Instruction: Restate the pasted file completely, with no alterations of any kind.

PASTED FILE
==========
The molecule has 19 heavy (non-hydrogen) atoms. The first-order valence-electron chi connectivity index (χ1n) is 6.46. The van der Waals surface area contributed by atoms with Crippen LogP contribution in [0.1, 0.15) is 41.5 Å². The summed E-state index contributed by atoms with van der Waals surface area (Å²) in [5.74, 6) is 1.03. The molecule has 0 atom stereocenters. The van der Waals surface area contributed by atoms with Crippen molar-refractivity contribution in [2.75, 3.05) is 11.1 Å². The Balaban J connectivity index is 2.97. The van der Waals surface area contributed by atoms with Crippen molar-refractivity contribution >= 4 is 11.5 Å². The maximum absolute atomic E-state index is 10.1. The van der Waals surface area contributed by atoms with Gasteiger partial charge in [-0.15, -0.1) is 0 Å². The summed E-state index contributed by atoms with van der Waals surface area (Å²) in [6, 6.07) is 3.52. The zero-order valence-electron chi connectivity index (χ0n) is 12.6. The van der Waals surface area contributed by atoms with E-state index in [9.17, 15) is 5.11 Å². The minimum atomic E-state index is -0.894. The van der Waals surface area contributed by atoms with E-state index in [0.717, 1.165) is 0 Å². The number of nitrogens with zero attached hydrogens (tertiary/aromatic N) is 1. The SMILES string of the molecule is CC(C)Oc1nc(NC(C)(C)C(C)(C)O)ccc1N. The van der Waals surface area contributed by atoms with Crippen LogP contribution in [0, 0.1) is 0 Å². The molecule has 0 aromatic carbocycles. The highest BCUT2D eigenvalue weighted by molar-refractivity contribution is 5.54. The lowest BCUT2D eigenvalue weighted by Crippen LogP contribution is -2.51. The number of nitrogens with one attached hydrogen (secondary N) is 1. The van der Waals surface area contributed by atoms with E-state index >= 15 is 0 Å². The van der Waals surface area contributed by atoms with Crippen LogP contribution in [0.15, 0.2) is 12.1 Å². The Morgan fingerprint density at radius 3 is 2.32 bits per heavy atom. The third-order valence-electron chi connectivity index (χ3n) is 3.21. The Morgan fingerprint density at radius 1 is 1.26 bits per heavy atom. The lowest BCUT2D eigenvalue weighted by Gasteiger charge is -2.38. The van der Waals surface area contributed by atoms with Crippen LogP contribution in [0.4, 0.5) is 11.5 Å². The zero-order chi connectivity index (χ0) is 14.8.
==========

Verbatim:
The molecule has 19 heavy (non-hydrogen) atoms. The first-order valence-electron chi connectivity index (χ1n) is 6.46. The van der Waals surface area contributed by atoms with Crippen LogP contribution in [0.1, 0.15) is 41.5 Å². The summed E-state index contributed by atoms with van der Waals surface area (Å²) in [5.74, 6) is 1.03. The molecule has 0 atom stereocenters. The van der Waals surface area contributed by atoms with Crippen molar-refractivity contribution in [2.75, 3.05) is 11.1 Å². The Balaban J connectivity index is 2.97. The van der Waals surface area contributed by atoms with Crippen molar-refractivity contribution >= 4 is 11.5 Å². The maximum absolute atomic E-state index is 10.1. The van der Waals surface area contributed by atoms with Gasteiger partial charge in [-0.15, -0.1) is 0 Å². The summed E-state index contributed by atoms with van der Waals surface area (Å²) in [6, 6.07) is 3.52. The zero-order valence-electron chi connectivity index (χ0n) is 12.6. The van der Waals surface area contributed by atoms with E-state index in [9.17, 15) is 5.11 Å². The minimum atomic E-state index is -0.894. The van der Waals surface area contributed by atoms with E-state index in [0.717, 1.165) is 0 Å². The number of nitrogens with zero attached hydrogens (tertiary/aromatic N) is 1. The SMILES string of the molecule is CC(C)Oc1nc(NC(C)(C)C(C)(C)O)ccc1N. The van der Waals surface area contributed by atoms with Crippen LogP contribution in [0, 0.1) is 0 Å². The molecule has 0 aromatic carbocycles. The highest BCUT2D eigenvalue weighted by molar-refractivity contribution is 5.54. The lowest BCUT2D eigenvalue weighted by Crippen LogP contribution is -2.51. The number of nitrogens with one attached hydrogen (secondary N) is 1. The van der Waals surface area contributed by atoms with E-state index >= 15 is 0 Å². The van der Waals surface area contributed by atoms with Crippen LogP contribution in [0.15, 0.2) is 12.1 Å². The Morgan fingerprint density at radius 3 is 2.32 bits per heavy atom. The third-order valence-electron chi connectivity index (χ3n) is 3.21. The Morgan fingerprint density at radius 1 is 1.26 bits per heavy atom. The lowest BCUT2D eigenvalue weighted by Gasteiger charge is -2.38. The van der Waals surface area contributed by atoms with Crippen LogP contribution in [0.4, 0.5) is 11.5 Å². The zero-order chi connectivity index (χ0) is 14.8.